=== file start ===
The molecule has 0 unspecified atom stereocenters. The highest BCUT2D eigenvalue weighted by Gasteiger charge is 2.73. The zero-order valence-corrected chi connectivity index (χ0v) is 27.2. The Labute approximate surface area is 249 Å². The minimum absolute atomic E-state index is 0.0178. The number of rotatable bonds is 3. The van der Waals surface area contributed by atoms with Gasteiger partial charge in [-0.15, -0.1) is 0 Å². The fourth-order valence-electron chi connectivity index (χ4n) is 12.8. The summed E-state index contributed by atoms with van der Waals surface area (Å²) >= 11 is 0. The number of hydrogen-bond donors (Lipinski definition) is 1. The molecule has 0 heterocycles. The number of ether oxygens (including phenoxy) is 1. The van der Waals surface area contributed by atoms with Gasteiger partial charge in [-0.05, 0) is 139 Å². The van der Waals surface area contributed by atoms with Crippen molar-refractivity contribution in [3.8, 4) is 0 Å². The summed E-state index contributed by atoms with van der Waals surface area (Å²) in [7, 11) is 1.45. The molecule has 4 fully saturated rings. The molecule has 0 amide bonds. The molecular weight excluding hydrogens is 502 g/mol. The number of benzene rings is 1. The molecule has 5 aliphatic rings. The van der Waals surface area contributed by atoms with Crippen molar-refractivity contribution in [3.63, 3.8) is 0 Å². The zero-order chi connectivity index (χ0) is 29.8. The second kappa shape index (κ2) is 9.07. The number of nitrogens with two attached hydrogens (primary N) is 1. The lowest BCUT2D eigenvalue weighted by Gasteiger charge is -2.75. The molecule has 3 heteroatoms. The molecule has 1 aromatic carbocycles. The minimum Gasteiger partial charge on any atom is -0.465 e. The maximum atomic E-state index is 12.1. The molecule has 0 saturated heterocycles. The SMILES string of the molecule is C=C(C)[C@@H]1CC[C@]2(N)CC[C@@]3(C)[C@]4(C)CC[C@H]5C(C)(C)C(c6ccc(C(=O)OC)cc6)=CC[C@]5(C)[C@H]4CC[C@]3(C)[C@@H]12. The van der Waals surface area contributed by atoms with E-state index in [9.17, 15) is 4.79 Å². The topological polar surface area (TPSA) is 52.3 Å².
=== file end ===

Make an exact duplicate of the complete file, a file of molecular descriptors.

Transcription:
The molecule has 0 unspecified atom stereocenters. The highest BCUT2D eigenvalue weighted by Gasteiger charge is 2.73. The zero-order valence-corrected chi connectivity index (χ0v) is 27.2. The Labute approximate surface area is 249 Å². The minimum absolute atomic E-state index is 0.0178. The number of rotatable bonds is 3. The van der Waals surface area contributed by atoms with Gasteiger partial charge in [-0.15, -0.1) is 0 Å². The fourth-order valence-electron chi connectivity index (χ4n) is 12.8. The summed E-state index contributed by atoms with van der Waals surface area (Å²) >= 11 is 0. The number of hydrogen-bond donors (Lipinski definition) is 1. The molecule has 0 heterocycles. The number of ether oxygens (including phenoxy) is 1. The van der Waals surface area contributed by atoms with Gasteiger partial charge in [-0.05, 0) is 139 Å². The van der Waals surface area contributed by atoms with Crippen molar-refractivity contribution in [3.8, 4) is 0 Å². The summed E-state index contributed by atoms with van der Waals surface area (Å²) in [7, 11) is 1.45. The molecule has 4 fully saturated rings. The molecule has 0 amide bonds. The molecular weight excluding hydrogens is 502 g/mol. The number of benzene rings is 1. The molecule has 5 aliphatic rings. The van der Waals surface area contributed by atoms with Crippen molar-refractivity contribution in [3.63, 3.8) is 0 Å². The zero-order chi connectivity index (χ0) is 29.8. The second kappa shape index (κ2) is 9.07. The number of nitrogens with two attached hydrogens (primary N) is 1. The lowest BCUT2D eigenvalue weighted by Gasteiger charge is -2.75. The molecule has 3 heteroatoms. The molecule has 1 aromatic carbocycles. The minimum Gasteiger partial charge on any atom is -0.465 e. The maximum atomic E-state index is 12.1. The molecule has 0 saturated heterocycles. The SMILES string of the molecule is C=C(C)[C@@H]1CC[C@]2(N)CC[C@@]3(C)[C@]4(C)CC[C@H]5C(C)(C)C(c6ccc(C(=O)OC)cc6)=CC[C@]5(C)[C@H]4CC[C@]3(C)[C@@H]12. The van der Waals surface area contributed by atoms with E-state index in [9.17, 15) is 4.79 Å². The topological polar surface area (TPSA) is 52.3 Å².